YELLOWSTONE NATIONAL PARK, Wyo. (AP) — Park rangers netted a record number of lake trout out of Yellowstone Lake this year.

The large trout are invasive and devour native cutthroat trout, which are an important food source for grizzly bears and osprey. The National Park Service has been trying to eliminate lake trout from the lake, netting more than 268,250 lake trout since 1994.

This year, crews netted 73,279 lake trout — 13,000 more than last year and twice the number netted two years ago, according to Patricia Bigelow, a Yellowstone fisheries biologist.

But even with record numbers of lake trout being caught, the netting only seems to be curbing the species' explosive population. Biologists base that conclusion on the rate at which lake trout are being caught.

"That bothers me the most," Bigelow said.

There have been signs of hope for cutthroat trout, though. Bigelow said checks at 11 sites around Yellowstone Lake this year revealed more Yellowstone cutthroat than since 1998.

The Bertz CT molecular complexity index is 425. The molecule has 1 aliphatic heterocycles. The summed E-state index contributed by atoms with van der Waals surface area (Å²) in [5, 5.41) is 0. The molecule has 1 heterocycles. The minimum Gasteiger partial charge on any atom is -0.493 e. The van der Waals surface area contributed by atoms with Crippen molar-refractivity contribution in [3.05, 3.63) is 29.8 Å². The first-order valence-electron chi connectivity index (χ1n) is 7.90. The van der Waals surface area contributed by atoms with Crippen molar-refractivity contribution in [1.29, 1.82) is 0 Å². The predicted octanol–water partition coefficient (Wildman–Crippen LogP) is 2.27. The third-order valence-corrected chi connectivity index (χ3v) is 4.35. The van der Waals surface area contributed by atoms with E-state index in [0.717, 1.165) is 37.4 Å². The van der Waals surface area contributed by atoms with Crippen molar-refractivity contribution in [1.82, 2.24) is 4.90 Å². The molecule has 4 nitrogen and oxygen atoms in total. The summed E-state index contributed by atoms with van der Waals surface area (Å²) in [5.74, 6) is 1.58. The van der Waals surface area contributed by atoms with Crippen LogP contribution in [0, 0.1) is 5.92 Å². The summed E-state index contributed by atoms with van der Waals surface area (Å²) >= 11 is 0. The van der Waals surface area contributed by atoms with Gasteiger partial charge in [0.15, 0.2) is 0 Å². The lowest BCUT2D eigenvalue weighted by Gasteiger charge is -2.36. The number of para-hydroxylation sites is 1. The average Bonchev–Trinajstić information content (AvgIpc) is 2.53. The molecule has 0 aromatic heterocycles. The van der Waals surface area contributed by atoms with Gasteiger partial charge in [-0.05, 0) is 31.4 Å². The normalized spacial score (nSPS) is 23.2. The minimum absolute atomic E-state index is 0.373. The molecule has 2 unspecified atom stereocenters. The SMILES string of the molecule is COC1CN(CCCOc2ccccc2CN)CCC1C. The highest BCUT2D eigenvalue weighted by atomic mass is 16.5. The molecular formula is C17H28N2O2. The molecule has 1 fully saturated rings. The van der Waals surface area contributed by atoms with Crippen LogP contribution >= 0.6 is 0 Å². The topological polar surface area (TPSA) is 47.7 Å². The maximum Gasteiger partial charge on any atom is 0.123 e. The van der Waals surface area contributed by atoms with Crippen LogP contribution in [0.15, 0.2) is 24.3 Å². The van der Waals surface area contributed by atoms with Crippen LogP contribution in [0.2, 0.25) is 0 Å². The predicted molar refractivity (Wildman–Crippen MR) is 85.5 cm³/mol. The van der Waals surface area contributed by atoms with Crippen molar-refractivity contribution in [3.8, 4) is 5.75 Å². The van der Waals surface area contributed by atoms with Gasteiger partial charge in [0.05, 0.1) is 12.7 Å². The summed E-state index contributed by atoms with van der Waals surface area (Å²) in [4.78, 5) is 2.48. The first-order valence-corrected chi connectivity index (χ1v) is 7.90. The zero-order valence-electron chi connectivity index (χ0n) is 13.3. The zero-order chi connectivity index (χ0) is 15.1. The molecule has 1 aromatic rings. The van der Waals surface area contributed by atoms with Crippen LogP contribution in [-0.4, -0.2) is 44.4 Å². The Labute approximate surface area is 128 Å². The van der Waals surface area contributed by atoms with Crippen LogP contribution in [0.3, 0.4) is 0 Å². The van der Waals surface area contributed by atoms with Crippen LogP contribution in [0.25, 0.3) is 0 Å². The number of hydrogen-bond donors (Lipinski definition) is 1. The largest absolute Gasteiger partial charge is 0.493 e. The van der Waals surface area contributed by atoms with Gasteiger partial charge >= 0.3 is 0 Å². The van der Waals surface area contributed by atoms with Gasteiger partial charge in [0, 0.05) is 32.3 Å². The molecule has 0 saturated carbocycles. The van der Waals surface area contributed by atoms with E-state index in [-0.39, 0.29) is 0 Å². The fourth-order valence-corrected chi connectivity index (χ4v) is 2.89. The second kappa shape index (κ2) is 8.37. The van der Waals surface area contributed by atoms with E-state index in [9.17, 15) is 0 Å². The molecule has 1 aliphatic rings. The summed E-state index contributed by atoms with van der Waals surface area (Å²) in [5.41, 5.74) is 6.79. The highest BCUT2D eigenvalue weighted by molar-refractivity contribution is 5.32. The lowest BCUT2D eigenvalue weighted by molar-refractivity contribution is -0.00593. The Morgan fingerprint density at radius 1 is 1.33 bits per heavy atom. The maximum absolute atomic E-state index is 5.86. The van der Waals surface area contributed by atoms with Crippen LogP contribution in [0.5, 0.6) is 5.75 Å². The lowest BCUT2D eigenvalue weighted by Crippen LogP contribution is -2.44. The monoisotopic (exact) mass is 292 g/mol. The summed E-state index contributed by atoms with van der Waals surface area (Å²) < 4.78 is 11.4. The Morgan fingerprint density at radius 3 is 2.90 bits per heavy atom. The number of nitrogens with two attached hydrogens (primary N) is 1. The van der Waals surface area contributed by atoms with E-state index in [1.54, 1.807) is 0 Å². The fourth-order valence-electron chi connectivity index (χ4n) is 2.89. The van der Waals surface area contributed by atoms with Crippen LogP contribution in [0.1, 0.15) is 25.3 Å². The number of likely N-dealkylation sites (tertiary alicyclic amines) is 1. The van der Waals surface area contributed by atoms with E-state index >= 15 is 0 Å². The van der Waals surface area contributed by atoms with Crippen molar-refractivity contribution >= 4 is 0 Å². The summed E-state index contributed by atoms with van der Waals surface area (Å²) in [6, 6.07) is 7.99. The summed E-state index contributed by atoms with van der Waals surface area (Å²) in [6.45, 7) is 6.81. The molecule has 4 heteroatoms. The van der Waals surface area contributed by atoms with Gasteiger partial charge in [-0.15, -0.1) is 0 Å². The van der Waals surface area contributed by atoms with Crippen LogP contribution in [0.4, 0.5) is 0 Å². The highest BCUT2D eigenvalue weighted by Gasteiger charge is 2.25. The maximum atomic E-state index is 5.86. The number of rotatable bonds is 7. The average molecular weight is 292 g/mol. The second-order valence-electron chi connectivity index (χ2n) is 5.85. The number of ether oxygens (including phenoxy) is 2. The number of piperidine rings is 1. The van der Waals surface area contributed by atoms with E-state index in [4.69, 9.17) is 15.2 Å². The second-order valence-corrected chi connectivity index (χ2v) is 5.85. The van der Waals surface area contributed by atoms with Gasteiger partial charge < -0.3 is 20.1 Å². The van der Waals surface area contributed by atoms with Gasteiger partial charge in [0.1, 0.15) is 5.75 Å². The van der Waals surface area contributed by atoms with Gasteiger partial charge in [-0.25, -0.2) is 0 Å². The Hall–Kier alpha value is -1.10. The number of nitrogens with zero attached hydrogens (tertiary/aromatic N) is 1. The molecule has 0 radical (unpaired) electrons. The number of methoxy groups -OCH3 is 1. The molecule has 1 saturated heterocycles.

Also, fewer large lake trout were caught this year, indicating that fewer big fish with big appetites might be in pursuit of cutthroats.

The biggest lake trout caught this year was 22.4 pounds.

Lake trout are natives of the Great Lakes and were first confirmed in Yellowstone Lake in 1994. The Park Service spends $400,000 a year on the gill-netting program.

Each May to October, crews on two boats ply Yellowstone Lake with nets with openings small enough to catch lake trout by the gills but large enough to let most cutthroat through.

Crews were out earlier than usual this year after learning that lake trout are especially active just as the ice melts on the lake. Bigelow said they netted more than 10,000 lake trout in the first five days this season.